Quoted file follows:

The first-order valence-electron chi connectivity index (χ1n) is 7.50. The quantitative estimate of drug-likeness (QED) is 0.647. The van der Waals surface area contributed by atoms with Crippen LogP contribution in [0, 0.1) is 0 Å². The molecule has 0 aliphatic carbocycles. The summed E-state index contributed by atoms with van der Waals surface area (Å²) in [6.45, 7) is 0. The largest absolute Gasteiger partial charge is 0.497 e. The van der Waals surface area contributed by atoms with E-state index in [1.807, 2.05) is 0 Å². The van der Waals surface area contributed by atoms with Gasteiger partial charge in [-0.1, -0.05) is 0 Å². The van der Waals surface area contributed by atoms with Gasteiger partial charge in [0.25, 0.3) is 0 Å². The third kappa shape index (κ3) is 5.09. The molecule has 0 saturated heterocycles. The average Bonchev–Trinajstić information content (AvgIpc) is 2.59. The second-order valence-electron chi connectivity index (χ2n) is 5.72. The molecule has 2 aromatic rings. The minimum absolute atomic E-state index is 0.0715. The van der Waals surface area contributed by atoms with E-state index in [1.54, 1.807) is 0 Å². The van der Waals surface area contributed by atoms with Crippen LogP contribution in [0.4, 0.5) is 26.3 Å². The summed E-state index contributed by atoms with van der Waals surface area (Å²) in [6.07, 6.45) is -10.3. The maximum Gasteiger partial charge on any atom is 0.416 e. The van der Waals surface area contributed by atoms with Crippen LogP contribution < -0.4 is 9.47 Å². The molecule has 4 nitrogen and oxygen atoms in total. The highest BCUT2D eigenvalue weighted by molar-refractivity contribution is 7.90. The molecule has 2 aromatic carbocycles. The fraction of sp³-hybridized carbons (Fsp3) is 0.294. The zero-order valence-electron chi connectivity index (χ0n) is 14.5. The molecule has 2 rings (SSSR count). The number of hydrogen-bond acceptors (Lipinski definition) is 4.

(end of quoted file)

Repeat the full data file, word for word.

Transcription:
The first-order valence-electron chi connectivity index (χ1n) is 7.50. The quantitative estimate of drug-likeness (QED) is 0.647. The van der Waals surface area contributed by atoms with Crippen LogP contribution in [0, 0.1) is 0 Å². The molecule has 0 aliphatic carbocycles. The summed E-state index contributed by atoms with van der Waals surface area (Å²) in [6.45, 7) is 0. The largest absolute Gasteiger partial charge is 0.497 e. The van der Waals surface area contributed by atoms with E-state index in [1.807, 2.05) is 0 Å². The van der Waals surface area contributed by atoms with Gasteiger partial charge in [-0.1, -0.05) is 0 Å². The van der Waals surface area contributed by atoms with Gasteiger partial charge in [0.25, 0.3) is 0 Å². The third kappa shape index (κ3) is 5.09. The molecule has 0 saturated heterocycles. The average Bonchev–Trinajstić information content (AvgIpc) is 2.59. The second-order valence-electron chi connectivity index (χ2n) is 5.72. The molecule has 2 aromatic rings. The minimum absolute atomic E-state index is 0.0715. The van der Waals surface area contributed by atoms with E-state index in [1.54, 1.807) is 0 Å². The van der Waals surface area contributed by atoms with Crippen LogP contribution in [0.4, 0.5) is 26.3 Å². The summed E-state index contributed by atoms with van der Waals surface area (Å²) in [6.07, 6.45) is -10.3. The maximum Gasteiger partial charge on any atom is 0.416 e. The van der Waals surface area contributed by atoms with Crippen LogP contribution < -0.4 is 9.47 Å². The molecule has 4 nitrogen and oxygen atoms in total. The highest BCUT2D eigenvalue weighted by molar-refractivity contribution is 7.90. The molecule has 2 aromatic carbocycles. The fraction of sp³-hybridized carbons (Fsp3) is 0.294. The zero-order valence-electron chi connectivity index (χ0n) is 14.5. The molecule has 2 rings (SSSR count). The number of hydrogen-bond acceptors (Lipinski definition) is 4.